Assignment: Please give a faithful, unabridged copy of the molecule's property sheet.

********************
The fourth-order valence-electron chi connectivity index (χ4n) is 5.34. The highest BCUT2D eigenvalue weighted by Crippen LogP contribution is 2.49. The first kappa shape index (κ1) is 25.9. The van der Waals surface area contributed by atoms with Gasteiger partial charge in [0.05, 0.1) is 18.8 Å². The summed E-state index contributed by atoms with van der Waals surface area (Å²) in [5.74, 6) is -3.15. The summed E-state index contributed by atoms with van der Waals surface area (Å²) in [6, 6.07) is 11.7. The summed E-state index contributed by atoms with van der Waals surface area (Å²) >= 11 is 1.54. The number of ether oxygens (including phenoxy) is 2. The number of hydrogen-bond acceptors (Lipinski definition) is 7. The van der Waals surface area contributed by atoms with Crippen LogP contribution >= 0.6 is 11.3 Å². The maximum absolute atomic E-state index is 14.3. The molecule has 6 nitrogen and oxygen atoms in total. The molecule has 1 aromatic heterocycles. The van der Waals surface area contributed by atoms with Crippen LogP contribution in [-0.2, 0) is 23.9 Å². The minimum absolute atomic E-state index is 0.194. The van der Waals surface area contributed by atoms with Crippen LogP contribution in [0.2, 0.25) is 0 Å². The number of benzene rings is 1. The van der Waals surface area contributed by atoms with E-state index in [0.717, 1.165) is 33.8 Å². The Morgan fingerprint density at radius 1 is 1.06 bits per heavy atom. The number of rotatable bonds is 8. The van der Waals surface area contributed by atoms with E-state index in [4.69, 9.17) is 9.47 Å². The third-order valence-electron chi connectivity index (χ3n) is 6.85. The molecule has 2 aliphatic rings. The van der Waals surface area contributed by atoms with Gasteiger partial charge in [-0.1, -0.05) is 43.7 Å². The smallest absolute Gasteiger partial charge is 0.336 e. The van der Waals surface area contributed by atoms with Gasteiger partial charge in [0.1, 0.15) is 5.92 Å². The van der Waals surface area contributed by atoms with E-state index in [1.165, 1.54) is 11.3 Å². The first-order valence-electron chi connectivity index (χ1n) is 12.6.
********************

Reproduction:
The fourth-order valence-electron chi connectivity index (χ4n) is 5.34. The highest BCUT2D eigenvalue weighted by Crippen LogP contribution is 2.49. The first kappa shape index (κ1) is 25.9. The van der Waals surface area contributed by atoms with Gasteiger partial charge in [0.05, 0.1) is 18.8 Å². The summed E-state index contributed by atoms with van der Waals surface area (Å²) in [5.74, 6) is -3.15. The summed E-state index contributed by atoms with van der Waals surface area (Å²) in [6, 6.07) is 11.7. The summed E-state index contributed by atoms with van der Waals surface area (Å²) >= 11 is 1.54. The number of ether oxygens (including phenoxy) is 2. The number of hydrogen-bond acceptors (Lipinski definition) is 7. The van der Waals surface area contributed by atoms with Crippen LogP contribution >= 0.6 is 11.3 Å². The maximum absolute atomic E-state index is 14.3. The molecule has 6 nitrogen and oxygen atoms in total. The molecule has 1 aromatic heterocycles. The van der Waals surface area contributed by atoms with Crippen LogP contribution in [-0.2, 0) is 23.9 Å². The minimum absolute atomic E-state index is 0.194. The van der Waals surface area contributed by atoms with Crippen LogP contribution in [0.2, 0.25) is 0 Å². The number of benzene rings is 1. The van der Waals surface area contributed by atoms with E-state index in [0.717, 1.165) is 33.8 Å². The Morgan fingerprint density at radius 1 is 1.06 bits per heavy atom. The number of rotatable bonds is 8. The van der Waals surface area contributed by atoms with E-state index in [4.69, 9.17) is 9.47 Å². The third-order valence-electron chi connectivity index (χ3n) is 6.85. The molecule has 2 aliphatic rings. The van der Waals surface area contributed by atoms with Gasteiger partial charge in [-0.1, -0.05) is 43.7 Å². The smallest absolute Gasteiger partial charge is 0.336 e. The van der Waals surface area contributed by atoms with Gasteiger partial charge in [0.1, 0.15) is 5.92 Å². The van der Waals surface area contributed by atoms with E-state index in [1.165, 1.54) is 11.3 Å². The first-order valence-electron chi connectivity index (χ1n) is 12.6.